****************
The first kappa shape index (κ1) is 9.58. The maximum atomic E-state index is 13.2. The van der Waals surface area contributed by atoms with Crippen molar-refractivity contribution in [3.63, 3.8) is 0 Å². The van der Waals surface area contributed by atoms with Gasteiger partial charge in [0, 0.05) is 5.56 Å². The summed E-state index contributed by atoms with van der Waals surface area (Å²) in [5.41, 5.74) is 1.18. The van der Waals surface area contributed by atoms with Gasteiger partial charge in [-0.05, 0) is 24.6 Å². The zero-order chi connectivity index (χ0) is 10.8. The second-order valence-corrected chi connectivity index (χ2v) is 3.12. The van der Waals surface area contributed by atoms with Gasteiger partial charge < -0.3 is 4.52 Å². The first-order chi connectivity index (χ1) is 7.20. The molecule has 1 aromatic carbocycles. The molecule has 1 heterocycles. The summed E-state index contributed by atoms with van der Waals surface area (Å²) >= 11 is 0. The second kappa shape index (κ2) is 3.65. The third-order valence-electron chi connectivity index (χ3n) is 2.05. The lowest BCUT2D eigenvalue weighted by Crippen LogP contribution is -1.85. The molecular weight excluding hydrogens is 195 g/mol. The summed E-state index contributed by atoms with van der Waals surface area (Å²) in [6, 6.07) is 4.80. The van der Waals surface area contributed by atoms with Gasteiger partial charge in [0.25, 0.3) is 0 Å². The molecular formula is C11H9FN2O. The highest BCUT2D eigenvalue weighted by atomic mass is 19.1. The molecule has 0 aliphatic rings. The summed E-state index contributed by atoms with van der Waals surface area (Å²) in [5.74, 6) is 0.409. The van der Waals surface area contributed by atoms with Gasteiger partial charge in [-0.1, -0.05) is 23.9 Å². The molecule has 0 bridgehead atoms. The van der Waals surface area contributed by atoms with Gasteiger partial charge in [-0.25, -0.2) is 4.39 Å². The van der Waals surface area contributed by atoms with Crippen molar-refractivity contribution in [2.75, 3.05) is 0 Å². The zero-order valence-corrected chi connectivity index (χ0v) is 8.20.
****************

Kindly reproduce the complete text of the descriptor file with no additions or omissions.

The first kappa shape index (κ1) is 9.58. The maximum atomic E-state index is 13.2. The van der Waals surface area contributed by atoms with Crippen molar-refractivity contribution in [3.63, 3.8) is 0 Å². The van der Waals surface area contributed by atoms with Gasteiger partial charge in [0, 0.05) is 5.56 Å². The summed E-state index contributed by atoms with van der Waals surface area (Å²) in [5.41, 5.74) is 1.18. The van der Waals surface area contributed by atoms with Gasteiger partial charge in [-0.05, 0) is 24.6 Å². The zero-order chi connectivity index (χ0) is 10.8. The second-order valence-corrected chi connectivity index (χ2v) is 3.12. The van der Waals surface area contributed by atoms with Gasteiger partial charge < -0.3 is 4.52 Å². The first-order chi connectivity index (χ1) is 7.20. The molecule has 1 aromatic carbocycles. The molecule has 1 heterocycles. The summed E-state index contributed by atoms with van der Waals surface area (Å²) >= 11 is 0. The second kappa shape index (κ2) is 3.65. The third-order valence-electron chi connectivity index (χ3n) is 2.05. The lowest BCUT2D eigenvalue weighted by Crippen LogP contribution is -1.85. The molecular weight excluding hydrogens is 195 g/mol. The summed E-state index contributed by atoms with van der Waals surface area (Å²) in [6, 6.07) is 4.80. The van der Waals surface area contributed by atoms with Gasteiger partial charge in [0.25, 0.3) is 0 Å². The molecular formula is C11H9FN2O. The highest BCUT2D eigenvalue weighted by atomic mass is 19.1. The molecule has 0 aliphatic rings. The summed E-state index contributed by atoms with van der Waals surface area (Å²) in [5.74, 6) is 0.409. The van der Waals surface area contributed by atoms with Gasteiger partial charge in [-0.1, -0.05) is 23.9 Å². The molecule has 0 bridgehead atoms. The van der Waals surface area contributed by atoms with Gasteiger partial charge in [-0.25, -0.2) is 4.39 Å². The van der Waals surface area contributed by atoms with Crippen molar-refractivity contribution in [2.75, 3.05) is 0 Å². The zero-order valence-corrected chi connectivity index (χ0v) is 8.20.